Although Paul Moore works full-time at a hospital-based wellness center, where he serves as the facility’s assistant director, he finds time to fit in a variety of other roles, including teacher and volunteer. As an adjunct instructor at Appalachian State University, Moore enjoys teaching a general nutrition course and encouraging students to make life-long healthier choices. But the course he enjoys teaching the most is “Nutrition for Children,” which often is inspired by his experiences as a father of two young kids.

“Having children of my own is when I really turned the corner in understanding the impact that nutrition has on our lives,” Moore says. “Watching them learn to eat and seeing how it affects them has inspired me in all areas of practice and made me more passionate about the field.”

Currently, Moore also serves as the 2013-2014 North Carolina Dietetic Association (NCDA) president and volunteers as an editor for the Weight Management Matters newsletter, published quarterly by the Weight Management Dietetic Practice Group. Though he’s busy with his full- and part-time jobs as well as his family, Moore says he believes in the importance of dietitians becoming more involved in professional associations and outside opportunities. That’s why he’s taken an active approach to engaging more NCDA members. One major change has been switching from one annual meeting (two to three days in length at one location) to four, one-day meetings held across the state and throughout the year. “We’re also trying to connect members with a monthly webinar so that regardless of where they live or how busy they are, they can still be engaged,” he says.

In addition, Moore is making a difference in his local community of Bonne, North Carolina, with a medically supervised program called THRIVE for patients with chronic disease. “Patients have really loved the program, and we’re getting a lot of success stories,” he says. “People will come in telling us their doctor made them, but two years later, they’ll still be coming every day. It’s inspiring.”

Susanne Trout, RDN, IBCLC, RLC, LD
Program Director at LifeStyle Evolve
Susanne Trout’s career shows the true versatility of a dietetics degree. She once served as a site coordinator for a pediatric bariatric group at Texas Children’s Hospital, where she helped build one of the first adolescent gastric bypass programs in the country. Before that, she worked in the hospital’s neonatal ICU (NICU), where she developed an interest in breast-feeding and became a lactation consultant. Recently, however, she moved to Arizona and into the area of health and wellness.

Working for a company that provides medical-grade skincare products as well as nutrition and wellness consultation has been new and exciting for Trout. “That’s what I love about this field,” she says. “There are always new things to learn, and that keeps me going. I enjoy thinking outside of the box and looking at fresh perspectives.”

Trout also continues to offer lactation consulting services and says she’s passionate about helping people understand why breast-feeding is so important. “I loved my work in the NICU, and that’s where I also developed an understanding of the importance of breast-feeding,” she says. “While [consulting] was meant to be a little side business, I often just offer my lactation consultations as a service to the community. It’s something I really believe in.”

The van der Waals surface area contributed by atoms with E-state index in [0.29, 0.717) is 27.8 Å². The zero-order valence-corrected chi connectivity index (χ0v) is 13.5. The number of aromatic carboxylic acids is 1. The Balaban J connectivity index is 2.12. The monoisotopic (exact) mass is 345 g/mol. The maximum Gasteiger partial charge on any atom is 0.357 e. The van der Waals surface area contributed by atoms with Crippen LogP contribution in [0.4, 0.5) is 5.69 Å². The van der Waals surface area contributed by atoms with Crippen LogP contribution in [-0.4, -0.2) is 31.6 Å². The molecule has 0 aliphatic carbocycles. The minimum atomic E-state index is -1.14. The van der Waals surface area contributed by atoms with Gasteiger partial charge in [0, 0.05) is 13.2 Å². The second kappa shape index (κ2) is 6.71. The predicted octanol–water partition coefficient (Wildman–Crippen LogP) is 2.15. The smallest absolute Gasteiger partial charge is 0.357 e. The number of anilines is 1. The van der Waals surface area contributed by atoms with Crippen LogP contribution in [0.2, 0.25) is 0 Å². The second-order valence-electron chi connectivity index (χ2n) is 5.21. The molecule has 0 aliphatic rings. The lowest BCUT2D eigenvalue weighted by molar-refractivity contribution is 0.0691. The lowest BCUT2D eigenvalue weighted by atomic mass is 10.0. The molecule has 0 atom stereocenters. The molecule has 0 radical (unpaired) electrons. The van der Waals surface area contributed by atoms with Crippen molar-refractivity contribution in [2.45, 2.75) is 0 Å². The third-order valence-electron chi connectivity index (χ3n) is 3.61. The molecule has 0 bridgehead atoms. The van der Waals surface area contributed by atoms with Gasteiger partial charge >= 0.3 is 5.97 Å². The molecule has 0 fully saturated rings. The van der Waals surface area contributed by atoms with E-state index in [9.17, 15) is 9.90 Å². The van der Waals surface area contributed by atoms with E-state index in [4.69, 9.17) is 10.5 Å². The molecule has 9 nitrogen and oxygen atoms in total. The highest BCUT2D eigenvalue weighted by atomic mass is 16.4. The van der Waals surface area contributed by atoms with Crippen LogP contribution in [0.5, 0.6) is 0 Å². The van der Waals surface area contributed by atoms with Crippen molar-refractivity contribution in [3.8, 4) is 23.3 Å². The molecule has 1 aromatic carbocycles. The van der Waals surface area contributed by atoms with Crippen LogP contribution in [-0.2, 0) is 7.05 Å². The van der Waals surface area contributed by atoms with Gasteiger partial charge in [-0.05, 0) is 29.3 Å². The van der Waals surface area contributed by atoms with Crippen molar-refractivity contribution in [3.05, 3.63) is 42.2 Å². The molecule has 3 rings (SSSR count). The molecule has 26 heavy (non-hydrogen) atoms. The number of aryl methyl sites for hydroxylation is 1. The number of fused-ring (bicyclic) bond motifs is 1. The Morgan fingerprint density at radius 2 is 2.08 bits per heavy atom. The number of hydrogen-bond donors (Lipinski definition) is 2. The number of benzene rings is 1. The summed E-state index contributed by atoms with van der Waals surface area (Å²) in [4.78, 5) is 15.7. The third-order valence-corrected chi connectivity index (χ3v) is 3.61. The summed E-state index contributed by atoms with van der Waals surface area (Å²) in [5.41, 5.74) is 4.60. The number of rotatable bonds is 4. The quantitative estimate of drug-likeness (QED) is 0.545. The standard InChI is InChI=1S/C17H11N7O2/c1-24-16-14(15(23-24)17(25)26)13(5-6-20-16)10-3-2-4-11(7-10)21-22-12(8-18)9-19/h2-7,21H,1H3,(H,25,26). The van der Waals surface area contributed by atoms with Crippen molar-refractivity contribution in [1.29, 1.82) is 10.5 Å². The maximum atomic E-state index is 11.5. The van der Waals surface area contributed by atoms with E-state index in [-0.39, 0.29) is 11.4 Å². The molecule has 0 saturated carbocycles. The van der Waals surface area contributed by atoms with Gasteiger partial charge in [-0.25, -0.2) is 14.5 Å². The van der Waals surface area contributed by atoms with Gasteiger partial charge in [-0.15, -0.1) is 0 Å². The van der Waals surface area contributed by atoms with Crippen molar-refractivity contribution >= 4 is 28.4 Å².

Like many other RDs, Trout says one of the biggest challenges she’s faced is convincing others of the “value of the dietitian.” This is the one plus about the company for which she now works: “They’re really promoting the dietitian and the value behind nutrition education, which is a great thing.”

Lisa Eberhart, RD, CSSD, LDN, CDE
Dietitian for University Dining at North Carolina State University
As a full-time dietitian with North Carolina State University, Lisa Eberhart hasn’t only changed the way students eat but the way they perceive food. She has proven that even minor changes can make a dramatic difference in students’ nutrition, as one healthful choice often leads to another. Putting fruit and vegetables in prominent positions, changing milk from 2% to 1%, using turkey in place of beef, and switching from white to wheat bread are just a few healthful changes students on campus readily are accepting.

“We’ve tried to make things healthier without making a big deal [about it] to the students because that can turn them off,” Eberhart says. “I’m proud of how far we’ve come. We have a huge fruit and vegetable bar that’s very popular with students as well as a hydration station that looks like something you’d see at a spa and that attracts students to drink more water.”

But Eberhart also is especially proud of the food labeling program. She says North Carolina State has one of the best allergy marking systems among universities, and that allows students with allergies to feel comfortable making safe dining decisions.

The campus offers iPads that enable students to sort menu items by allergen, she explains. For instance, if students have a peanut allergy, they can select the peanut icon to bring up a list of safe foods they can eat.

Eberhart began her work for North Carolina State as a consultant while keeping up with a thriving private practice. Ultimately, it morphed into a full-time job, which she says is a bit like a dream come true. “I have the perfect job because it’s a marriage between food, foodservice, clinical nutrition, and education,” she says. “It’s such a great combination, and I really love it.”

— Lindsey Getz is a freelance writer based in Royersford, Pennsylvania.